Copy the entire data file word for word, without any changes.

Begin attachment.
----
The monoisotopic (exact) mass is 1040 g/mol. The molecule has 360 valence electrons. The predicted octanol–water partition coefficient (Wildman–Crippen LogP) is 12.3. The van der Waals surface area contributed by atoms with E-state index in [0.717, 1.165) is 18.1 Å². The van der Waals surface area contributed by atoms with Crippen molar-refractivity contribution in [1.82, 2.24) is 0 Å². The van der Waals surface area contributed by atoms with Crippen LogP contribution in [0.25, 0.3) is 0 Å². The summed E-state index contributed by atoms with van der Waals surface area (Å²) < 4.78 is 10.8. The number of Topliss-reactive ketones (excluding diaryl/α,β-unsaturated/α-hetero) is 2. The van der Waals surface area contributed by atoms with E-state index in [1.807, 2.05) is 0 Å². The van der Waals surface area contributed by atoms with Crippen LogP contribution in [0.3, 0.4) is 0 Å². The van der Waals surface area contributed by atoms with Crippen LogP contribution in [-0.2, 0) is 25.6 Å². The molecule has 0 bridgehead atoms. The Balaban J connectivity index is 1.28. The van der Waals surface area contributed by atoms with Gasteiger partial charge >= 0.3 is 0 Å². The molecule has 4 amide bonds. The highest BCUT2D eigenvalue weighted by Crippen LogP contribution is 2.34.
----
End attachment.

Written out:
The monoisotopic (exact) mass is 1040 g/mol. The molecule has 360 valence electrons. The predicted octanol–water partition coefficient (Wildman–Crippen LogP) is 12.3. The van der Waals surface area contributed by atoms with E-state index in [0.717, 1.165) is 18.1 Å². The van der Waals surface area contributed by atoms with Crippen molar-refractivity contribution in [1.82, 2.24) is 0 Å². The van der Waals surface area contributed by atoms with Crippen LogP contribution in [0.25, 0.3) is 0 Å². The summed E-state index contributed by atoms with van der Waals surface area (Å²) < 4.78 is 10.8. The number of Topliss-reactive ketones (excluding diaryl/α,β-unsaturated/α-hetero) is 2. The van der Waals surface area contributed by atoms with E-state index in [1.807, 2.05) is 0 Å². The van der Waals surface area contributed by atoms with Crippen LogP contribution in [0.3, 0.4) is 0 Å². The van der Waals surface area contributed by atoms with Crippen LogP contribution in [-0.2, 0) is 25.6 Å². The molecule has 0 bridgehead atoms. The Balaban J connectivity index is 1.28. The van der Waals surface area contributed by atoms with Gasteiger partial charge >= 0.3 is 0 Å². The molecule has 4 amide bonds. The highest BCUT2D eigenvalue weighted by Crippen LogP contribution is 2.34.